The difference between Serif and Sans Serif could be considered as the two ends of the spectrum in terms of message and communication. Widely seen as giving the impression of class and tradition, a Serif typeface is used amongst the world’s luxury brands to denote ideas of value. The old adage that you can’t improve on a classic cements its use as conforming to a set of rules and heritage. Opposingly, a Sans Serif typeface is often paired with modern ideas. It’s ability to be used in multiple weights without looking too distorted can be seen across many different outlets. This combined with use of colour, letter-spacing and effectively the throwing out of traditions and rules allows the designer to portray messages of fun, freedom and innovation.

This is not to say that there is mixing of the two camps. Luxury brands have been known to use Sans Serif typefaces and the use of Serif has been seen amongst products or editorials that aren’t usually associated with luxury.

Using typefaces in context allows true creativity to come through. Using increased line spacing here has given a minimalist edge to a standard Sans Serif design. The negative space surrounding each letter allows it to breathe and propels it to the top of the visual hierarchy whilst not being overshadowed by the image.

Vogue’s Serif logotype is pride of place but due to years of status it doesn’t demand any attention. It’s complimented by accompanying Sans Serif typefaces which if anything bring more attention to the artistic letterforms of the logo, mirroring the glamour of the magazine.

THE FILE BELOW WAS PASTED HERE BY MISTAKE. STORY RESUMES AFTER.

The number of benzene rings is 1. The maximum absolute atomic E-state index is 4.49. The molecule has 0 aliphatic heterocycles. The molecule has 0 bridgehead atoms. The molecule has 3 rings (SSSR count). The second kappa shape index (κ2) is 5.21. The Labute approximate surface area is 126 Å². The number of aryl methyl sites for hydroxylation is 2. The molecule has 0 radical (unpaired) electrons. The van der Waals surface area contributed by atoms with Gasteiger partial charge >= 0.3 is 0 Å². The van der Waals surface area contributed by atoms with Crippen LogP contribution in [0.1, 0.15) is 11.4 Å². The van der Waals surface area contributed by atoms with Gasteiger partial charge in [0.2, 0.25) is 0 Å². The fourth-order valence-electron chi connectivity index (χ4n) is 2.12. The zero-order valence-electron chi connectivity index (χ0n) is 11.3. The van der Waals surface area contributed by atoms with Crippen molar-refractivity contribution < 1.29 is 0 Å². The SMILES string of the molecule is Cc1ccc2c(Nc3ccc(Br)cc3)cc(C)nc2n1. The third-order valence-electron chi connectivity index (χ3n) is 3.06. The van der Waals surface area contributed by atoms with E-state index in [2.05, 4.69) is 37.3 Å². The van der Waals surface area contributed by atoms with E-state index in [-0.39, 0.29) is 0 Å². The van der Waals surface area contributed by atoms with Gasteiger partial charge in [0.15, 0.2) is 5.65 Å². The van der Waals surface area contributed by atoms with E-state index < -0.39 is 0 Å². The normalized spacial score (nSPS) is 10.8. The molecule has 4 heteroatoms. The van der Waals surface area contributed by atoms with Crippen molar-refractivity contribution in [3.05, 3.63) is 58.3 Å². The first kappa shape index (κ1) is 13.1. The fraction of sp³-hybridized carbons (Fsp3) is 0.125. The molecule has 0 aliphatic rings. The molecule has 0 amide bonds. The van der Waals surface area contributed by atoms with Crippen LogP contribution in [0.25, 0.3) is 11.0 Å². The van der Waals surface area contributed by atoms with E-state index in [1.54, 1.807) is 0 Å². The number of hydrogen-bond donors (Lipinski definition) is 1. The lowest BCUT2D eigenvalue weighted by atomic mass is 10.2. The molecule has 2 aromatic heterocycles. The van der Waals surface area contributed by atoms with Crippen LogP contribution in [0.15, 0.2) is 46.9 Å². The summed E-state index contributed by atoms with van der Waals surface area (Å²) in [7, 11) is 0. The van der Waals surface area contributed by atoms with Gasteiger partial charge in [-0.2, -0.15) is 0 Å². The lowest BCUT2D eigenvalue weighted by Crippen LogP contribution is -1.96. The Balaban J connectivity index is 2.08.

As a rule of thumb, 3 typefaces is the maximum when designing. Here on the cover of Q magazine they take full advantage of this. The different typefaces are used well to depict the conflicting characters, the busy-ness and the excitement of the content inside. “Ed Sheeran” is printed in a handwritten typeface to symbolise the artist’s homemade and authentic style. The announcement of a “Top Album” shortlist is presented in a flourishing Serif, imitating a style of significance.

Top Tips

As an email designer I do come across a lot of limitations. Within the boundaries that are in place however there is scope to be creative with something as unassuming as type. A simple change in line-spacing or tracking, combined with padding alterations can take a relatively simple piece of text and turn it into an engaging message.

There are so many typefaces available to us as designers it can be daunting to stray too far from the safe comfort of Times New Roman or Gill Sans. But experimenting with what the world has to offer opens you up to be inspired and to create compositions you may never have thought of before.

Here are my top tips to ensure you’re making the most out of the many typefaces out there, remember to experiment and have fun with it!

  • Mirror your message in the typeface you use

  • Use leading and kerning to your advantage to create drastically different tones of voice with minimal adjustment

  • Colour is key. Make it unique but make it legible. Good suggestion is to use one accent colour to portray emphasis

  • Use different typefaces in the same design

  • A typeface can look good as a title but won’t always work as body

  • Treat a header as the hero image - make it art

  • Further reading:

  • https://fontsinuse.com

  • Just My Type by Simon Garfield

  • Season 2 Episode 6 of Abstract on Netflix: Jonathan Hoefler: Typeface Design